Keywords: accessibility, assistive technology, class, gender, state

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104 Compilation and Statistical Analysis of an Arabic-English Legal Corpus in Sketch Engine

Authors: C. Brierley, H. El-Farahaty, A. Farhan

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The Leeds Parallel Corpus of Arabic-English Constitutions is a parallel corpus for the Arabic legal domain. Analysis of legal language via Corpus Linguistics techniques is an important development. In legal proceedings, a corpus-based approach to disambiguating meaning is set to replace the dictionary as an interpretative tool, and legal scholarship in the States is now attuned to the potential for Text Analytics over vast quantities of text-based legal material, following the business and medical industries. This trend is reflected in Europe: the interdisciplinary research group in Computer Assisted Legal Linguistics mines big data collections of legal and non-legal texts to analyse: legal interpretations; legal discourse; the comprehensibility of legal texts; conflict resolution; and linguistic human rights. This paper focuses on ‘dignity’ as an important aspect of the overarching concept of human rights in current constitutions across the Arab world. We have compiled a parallel, Arabic-English raw text corpus (169,861 Arabic words and 205,893 English words) from reputable websites such as the World Intellectual Property Organisation and CONSTITUTE, and uploaded and queried our corpus in Sketch Engine. Our most challenging task was sentence-level alignment of Arabic-English data. This entailed manual intervention to ensure correspondence on a one-to-many basis since Arabic sentences differ from English in length and punctuation. We have searched for morphological variants of ‘dignity’ (رامة ك, karāma) in the Arabic data and inspected their English translation equivalents. The term occurs most frequently in the Sudanese constitution (10 instances), and not at all in the constitution of Palestine. Its most frequent collocate, determined via the logDice statistic in Sketch Engine, is ‘human’ as in ‘human dignity’.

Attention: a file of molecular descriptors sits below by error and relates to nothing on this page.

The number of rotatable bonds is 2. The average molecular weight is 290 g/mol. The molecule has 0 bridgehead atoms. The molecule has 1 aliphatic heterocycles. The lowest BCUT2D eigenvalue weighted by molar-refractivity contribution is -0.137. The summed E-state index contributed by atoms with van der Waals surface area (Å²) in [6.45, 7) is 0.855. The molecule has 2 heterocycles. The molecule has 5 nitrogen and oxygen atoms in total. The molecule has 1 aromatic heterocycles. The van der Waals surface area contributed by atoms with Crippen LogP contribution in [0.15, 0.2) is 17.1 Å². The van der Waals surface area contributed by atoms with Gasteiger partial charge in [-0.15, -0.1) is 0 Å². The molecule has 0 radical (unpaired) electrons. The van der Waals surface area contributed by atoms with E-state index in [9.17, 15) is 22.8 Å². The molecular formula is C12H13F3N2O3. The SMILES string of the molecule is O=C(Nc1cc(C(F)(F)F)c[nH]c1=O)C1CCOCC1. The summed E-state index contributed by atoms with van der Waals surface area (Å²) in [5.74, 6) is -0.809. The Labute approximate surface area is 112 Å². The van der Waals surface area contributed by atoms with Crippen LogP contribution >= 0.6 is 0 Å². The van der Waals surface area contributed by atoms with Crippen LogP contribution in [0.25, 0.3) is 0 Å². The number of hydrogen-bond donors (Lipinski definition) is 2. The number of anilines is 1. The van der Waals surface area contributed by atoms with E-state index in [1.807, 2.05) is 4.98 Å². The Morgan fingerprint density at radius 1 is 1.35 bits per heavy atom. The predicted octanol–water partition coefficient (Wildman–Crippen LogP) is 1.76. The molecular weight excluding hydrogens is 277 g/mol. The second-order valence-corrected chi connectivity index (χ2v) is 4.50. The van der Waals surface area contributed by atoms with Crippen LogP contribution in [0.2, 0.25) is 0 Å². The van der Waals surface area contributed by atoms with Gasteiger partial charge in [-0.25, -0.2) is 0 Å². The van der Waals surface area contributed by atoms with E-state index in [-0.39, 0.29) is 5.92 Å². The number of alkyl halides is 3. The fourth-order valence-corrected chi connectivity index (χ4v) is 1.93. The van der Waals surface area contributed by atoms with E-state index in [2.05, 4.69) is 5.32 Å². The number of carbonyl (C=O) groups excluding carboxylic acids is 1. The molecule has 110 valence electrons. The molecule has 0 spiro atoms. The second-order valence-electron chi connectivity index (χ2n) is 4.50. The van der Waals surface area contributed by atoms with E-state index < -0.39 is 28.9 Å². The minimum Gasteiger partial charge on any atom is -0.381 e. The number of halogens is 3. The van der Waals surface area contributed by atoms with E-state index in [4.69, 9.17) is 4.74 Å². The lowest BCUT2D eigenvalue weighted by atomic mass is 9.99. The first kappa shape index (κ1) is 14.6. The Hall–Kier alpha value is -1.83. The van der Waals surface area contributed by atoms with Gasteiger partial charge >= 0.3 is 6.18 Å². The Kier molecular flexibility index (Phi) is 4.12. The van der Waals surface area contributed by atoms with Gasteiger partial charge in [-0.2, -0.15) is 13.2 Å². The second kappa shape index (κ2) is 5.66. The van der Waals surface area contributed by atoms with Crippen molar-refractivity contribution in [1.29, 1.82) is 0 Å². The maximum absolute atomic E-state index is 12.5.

Keywords: Arabic constitution, corpus-based legal linguistics, human rights, parallel Arabic-English legal corpora

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103 What Defines Acceptable European Values for Georgia

Authors: Maia Kipiani, Tamari Beridze, Natalia Tchanturia, Bella Goderdzishvili, Sophio Beridze, Natia Kuparadze

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Europe has concrete examples how small nations can survive and maintain their identity in its area. Values are eternal guides of our life and source of its perfection. European values are universal and relevant for every epoch, society or state. Values, such as personal freedom, human dignity, sovereignty of law, national or cultural identity are universal and eternal. Even superficial review of history of Georgian culture clearly shows that western values, including fundamental human rights. This paper discusses the approach and findings of choice of values in Georgia. Georgia is still quite far away from perfectly established values. Georgia has walked the hardest road till XXI century. Country survived miraculously many times. The study shows that the only way to survive is to strengthen national, traditional values and should not forget global factors. It is clear that for achievement of goals is important European education, legislative and economic reforms, peacefully and democratically develop Georgia.

Keywords: democracy, economical reforms, European values, human dignity, science, society, sovereignty of law, well-being

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102 Absence of Secured Bathing Spaces and Its Effect on Women: An Exploratory Qualitative Study of Rural Odisha, India

Authors: Minaj Ranjita Singh, Meghna Mukherjee, Abhijeet Jadhav